NEW YORK — Swann Galleries will hold its next Fine Books & Autographs sale on Thursday, February 17. Autographs from luminaries representing the realms of technology, politics, literature and beyond will be offered alongside scarce first editions from the 20th century and noteworthy artist books. Absentee and Internet live bidding will be available through LiveAuctioneers.
Twentieth-century literary high spots include a first edition of T.S. Eliot’s first book, Prufrock and Other Observations, London, 1917, in the original bluff wrappers, estimated at $8,000-$12,000, and also a superb first edition copy of J.D. Salinger’s The Catcher in the Rye, Boston, 1951, in the first issue dust jacket, estimated at $8,000-$12,000.
Appearing at auction for the first time is a first edition of Dawn Powell’s rare disavowed first novel Whither, Boston, 1925, which carries an estimate of $6,000-$9,000. Also here is an important three-way association copy of Harper Lee’s To Kill A Mockingbird, Philadelphia & New York, 1962, inscribed by both Lee and her friend and fellow author (and screenwriter for the 1962 adaptation), Horton Foote, presented to a production assistant on the Academy Award-winning film. Its estimate is $9,000-$12,000. Equally compelling is a printing of the long uncorrected galleys of James Baldwin’s The Fire Next Time, New York, 1963, one of a small number produced, and not to be confused with the common wrappered, advanced uncorrected proof. It is estimated at $1,000-$1,500.
Complementing the literature section are offerings of art, press and illustrated books in impeccable condition. These include the scarce portfolio “One Cent Life,” Berne, 1964, the deluxe edition, one of 100 signed and numbered copies on handmade paper, estimated at $2,000-$3,000, and an “Artist’s Proof of Robert Indiana’s The American Dream,” El Segundo, 1997, one of just 30 copies. It is estimated at $10,000-$15,000.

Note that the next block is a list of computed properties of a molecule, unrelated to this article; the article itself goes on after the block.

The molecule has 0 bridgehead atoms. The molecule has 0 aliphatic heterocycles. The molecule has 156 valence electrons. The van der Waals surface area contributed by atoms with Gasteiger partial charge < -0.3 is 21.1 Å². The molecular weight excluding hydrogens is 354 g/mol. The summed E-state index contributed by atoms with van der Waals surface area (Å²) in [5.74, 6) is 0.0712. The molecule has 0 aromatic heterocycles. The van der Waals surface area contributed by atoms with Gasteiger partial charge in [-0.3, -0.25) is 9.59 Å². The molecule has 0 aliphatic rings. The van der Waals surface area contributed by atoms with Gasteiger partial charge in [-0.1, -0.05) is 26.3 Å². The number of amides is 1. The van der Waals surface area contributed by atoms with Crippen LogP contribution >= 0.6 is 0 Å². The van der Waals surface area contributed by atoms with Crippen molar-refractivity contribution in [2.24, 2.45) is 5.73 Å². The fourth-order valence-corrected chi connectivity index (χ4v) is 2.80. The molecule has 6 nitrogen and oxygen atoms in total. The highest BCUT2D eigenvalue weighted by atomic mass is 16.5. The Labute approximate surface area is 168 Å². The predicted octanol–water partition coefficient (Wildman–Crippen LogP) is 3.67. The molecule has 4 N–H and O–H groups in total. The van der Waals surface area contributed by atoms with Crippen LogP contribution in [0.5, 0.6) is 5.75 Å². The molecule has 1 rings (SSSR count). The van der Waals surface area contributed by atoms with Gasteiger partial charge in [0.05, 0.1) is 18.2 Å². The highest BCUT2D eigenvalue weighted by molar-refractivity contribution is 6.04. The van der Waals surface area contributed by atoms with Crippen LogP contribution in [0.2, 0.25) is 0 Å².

Autograph selections include the cover of a 1982 issue of TIME magazine featuring Steve Jobs, signed by the original Apple genius and estimated at $15,000-$25,000. Thomas Edison material on offer includes schematic diagrams for two speaker designs from 1927, estimated at $3,500-$5,000, as well as a signed photograph estimated at $1,000-$2,000 and signed handwritten notes from 1912 to Sherwood Troop Moore offering instructions and remarking on the failed results of a test. This last carries an estimate of $600-$900. In addition to Jobs and Edison, autographs from technological innovators include a photograph signed by Henry Ford, estimated at $1,500-$2,500.
Material from American political figures include a document signed by Franklin D. Roosevelt, authorizing the use of his name for the first presidential library, estimated at $700-$1,000; an 1864 appointment signed by Abraham Lincoln included in an album of letters, notes and documents signed by figures relating to the Complete Works of Abraham Lincoln by John G. Nicolay and John Hay, estimated at $6,000-$9,000; and Martin Luther King, Jr., with a Time magazine cover from February 1957 that was signed in 1959, estimated at $3,000-$4,000.
World leaders and figures who appear in the sale lineup include Leon Trotsky, who signed a letter to his publisher in 1930 concerning the History of the Russian Revolution, published in that year, estimated at $1,000-$2,000; a photograph of Nelson Mandela signed by the revolutionary in 1995, estimated at $1,000-$2,000; two color photographs of the 14th Dali Lama, each signed by him in Tibetan circa 1995, estimated at $400-$600; and a copy of the December 1975 issue of Time featuring Mother Teresa, signed by the beatified Catholic nun in 1986 and estimated at $700-$1,000.
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